“Oh, I’m confident that he’s quite comfortable. So the visible bodyguard, the invisible son-of-a-bitch, and the Beauty of Bucharest who has been missing for how long?”

“She was last seen at an outdoor photo shoot just over six months ago.”

“Even still, there’s a very good chance she’s still in Romania. A sale this high profile will be done with excruciating caution. Bogdan may be trying to play a few deep-pocketed bidders against each other as well, and getting the price to the figure he has in mind could take some time.”

“Do you think he would keep her in Bucharest?” the handler asked.

“I would,” Nicole answered. “If I were already underground… term used loosely, lower your eyebrow… and I’m comfortable that no one is likely to stumble upon my hidey-hole, I’d keep her close, and I’d keep my blue-tressed pit bull chained up by her side.”

“Then maybe your complication won’t be so complicated,” Viktor offered hopefully.

Nicole thought about all the intel she’d received, and after a few more moments of rumination, her expression changed. Viktor saw her move from angry and groping for direction to being focused and something that almost looked like satisfied. “You know, Viktor, I wasn’t happy with this assignment, and I’ll tell you why.”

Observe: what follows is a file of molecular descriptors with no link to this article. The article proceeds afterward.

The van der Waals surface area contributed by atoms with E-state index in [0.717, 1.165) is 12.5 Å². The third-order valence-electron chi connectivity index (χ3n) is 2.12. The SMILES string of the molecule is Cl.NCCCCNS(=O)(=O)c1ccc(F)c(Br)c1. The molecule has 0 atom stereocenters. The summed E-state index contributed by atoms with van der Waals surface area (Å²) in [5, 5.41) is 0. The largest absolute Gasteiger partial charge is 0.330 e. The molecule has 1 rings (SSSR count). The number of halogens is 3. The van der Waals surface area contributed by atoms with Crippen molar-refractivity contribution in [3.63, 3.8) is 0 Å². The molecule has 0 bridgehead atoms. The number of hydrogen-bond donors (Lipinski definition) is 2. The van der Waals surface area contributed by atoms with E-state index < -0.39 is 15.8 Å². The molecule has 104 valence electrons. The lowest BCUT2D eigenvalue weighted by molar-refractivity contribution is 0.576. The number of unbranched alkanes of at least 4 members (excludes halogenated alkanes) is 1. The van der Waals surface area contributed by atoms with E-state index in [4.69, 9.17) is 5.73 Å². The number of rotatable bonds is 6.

The handler took a sip of tuică and looked at her with intense concentration.

“This was going to be largely a symbolic cleaning. We weren’t hired by the mother of some kidnapped teen. That would have been another, better matter altogether. No, we were called by a friend of a friend of a friend of the government, who wanted to make a statement. But killing Bogdan Grigorescu isn’t going to stop human trafficking in Romania. Some other slimy fucker will gladly jump into his place, probably even before the blood has had time to dry on the ground.”

“Clean Up Crew does not let blood dry. They are on the scene as soon as the police take down the tape,” Viktor joked.

But Nicole didn’t laugh. “Do you know how many women are traded across international borders annually?”

Viktor shook his head. “No.”